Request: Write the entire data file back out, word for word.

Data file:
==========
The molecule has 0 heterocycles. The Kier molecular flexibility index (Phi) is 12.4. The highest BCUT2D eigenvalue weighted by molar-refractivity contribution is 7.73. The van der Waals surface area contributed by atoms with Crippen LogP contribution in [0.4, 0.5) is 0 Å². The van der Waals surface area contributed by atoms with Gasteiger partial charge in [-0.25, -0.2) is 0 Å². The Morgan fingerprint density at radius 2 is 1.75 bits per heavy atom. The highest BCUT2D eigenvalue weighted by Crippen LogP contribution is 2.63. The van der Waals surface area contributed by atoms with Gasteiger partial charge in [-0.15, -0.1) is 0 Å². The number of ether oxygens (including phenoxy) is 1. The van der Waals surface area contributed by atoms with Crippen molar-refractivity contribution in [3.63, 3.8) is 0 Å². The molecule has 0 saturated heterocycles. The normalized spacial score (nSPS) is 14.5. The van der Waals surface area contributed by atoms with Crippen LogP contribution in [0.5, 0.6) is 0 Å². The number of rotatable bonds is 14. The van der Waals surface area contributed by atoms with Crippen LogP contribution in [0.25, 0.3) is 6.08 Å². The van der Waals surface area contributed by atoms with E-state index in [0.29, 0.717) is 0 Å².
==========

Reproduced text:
The molecule has 0 heterocycles. The Kier molecular flexibility index (Phi) is 12.4. The highest BCUT2D eigenvalue weighted by molar-refractivity contribution is 7.73. The van der Waals surface area contributed by atoms with Crippen LogP contribution in [0.4, 0.5) is 0 Å². The van der Waals surface area contributed by atoms with Gasteiger partial charge in [-0.25, -0.2) is 0 Å². The Morgan fingerprint density at radius 2 is 1.75 bits per heavy atom. The highest BCUT2D eigenvalue weighted by Crippen LogP contribution is 2.63. The van der Waals surface area contributed by atoms with Gasteiger partial charge in [-0.15, -0.1) is 0 Å². The number of ether oxygens (including phenoxy) is 1. The van der Waals surface area contributed by atoms with Crippen molar-refractivity contribution in [3.63, 3.8) is 0 Å². The molecule has 0 saturated heterocycles. The normalized spacial score (nSPS) is 14.5. The van der Waals surface area contributed by atoms with Crippen LogP contribution in [0.5, 0.6) is 0 Å². The number of rotatable bonds is 14. The van der Waals surface area contributed by atoms with Crippen LogP contribution in [0.25, 0.3) is 6.08 Å². The van der Waals surface area contributed by atoms with E-state index in [0.29, 0.717) is 0 Å².